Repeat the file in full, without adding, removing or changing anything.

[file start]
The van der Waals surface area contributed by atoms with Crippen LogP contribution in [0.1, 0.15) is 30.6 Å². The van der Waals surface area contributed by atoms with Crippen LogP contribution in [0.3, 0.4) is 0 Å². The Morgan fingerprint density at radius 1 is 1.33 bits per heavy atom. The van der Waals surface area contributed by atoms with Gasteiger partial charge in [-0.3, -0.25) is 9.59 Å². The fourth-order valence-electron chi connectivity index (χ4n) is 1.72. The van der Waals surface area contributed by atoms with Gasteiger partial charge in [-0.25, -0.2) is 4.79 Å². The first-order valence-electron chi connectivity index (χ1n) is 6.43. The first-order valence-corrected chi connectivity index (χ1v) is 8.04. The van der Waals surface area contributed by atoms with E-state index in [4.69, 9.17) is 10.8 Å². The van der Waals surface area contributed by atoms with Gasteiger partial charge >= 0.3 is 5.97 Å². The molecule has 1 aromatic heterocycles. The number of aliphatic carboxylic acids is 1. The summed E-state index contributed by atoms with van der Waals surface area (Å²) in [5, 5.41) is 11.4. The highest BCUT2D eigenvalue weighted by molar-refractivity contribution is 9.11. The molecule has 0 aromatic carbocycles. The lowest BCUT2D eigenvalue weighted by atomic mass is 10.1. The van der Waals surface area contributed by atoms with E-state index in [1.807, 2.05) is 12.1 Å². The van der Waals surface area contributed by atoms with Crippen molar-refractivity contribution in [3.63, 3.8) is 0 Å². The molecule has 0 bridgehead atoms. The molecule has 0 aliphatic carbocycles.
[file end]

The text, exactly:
The van der Waals surface area contributed by atoms with Crippen LogP contribution in [0.1, 0.15) is 30.6 Å². The van der Waals surface area contributed by atoms with Crippen LogP contribution in [0.3, 0.4) is 0 Å². The Morgan fingerprint density at radius 1 is 1.33 bits per heavy atom. The van der Waals surface area contributed by atoms with Gasteiger partial charge in [-0.3, -0.25) is 9.59 Å². The fourth-order valence-electron chi connectivity index (χ4n) is 1.72. The van der Waals surface area contributed by atoms with Gasteiger partial charge in [-0.25, -0.2) is 4.79 Å². The first-order valence-electron chi connectivity index (χ1n) is 6.43. The first-order valence-corrected chi connectivity index (χ1v) is 8.04. The van der Waals surface area contributed by atoms with E-state index in [4.69, 9.17) is 10.8 Å². The van der Waals surface area contributed by atoms with Gasteiger partial charge >= 0.3 is 5.97 Å². The molecule has 1 aromatic heterocycles. The number of aliphatic carboxylic acids is 1. The summed E-state index contributed by atoms with van der Waals surface area (Å²) in [5, 5.41) is 11.4. The highest BCUT2D eigenvalue weighted by molar-refractivity contribution is 9.11. The molecule has 0 aromatic carbocycles. The lowest BCUT2D eigenvalue weighted by atomic mass is 10.1. The van der Waals surface area contributed by atoms with E-state index in [1.807, 2.05) is 12.1 Å². The van der Waals surface area contributed by atoms with Crippen molar-refractivity contribution in [3.63, 3.8) is 0 Å². The molecule has 0 bridgehead atoms. The molecule has 0 aliphatic carbocycles.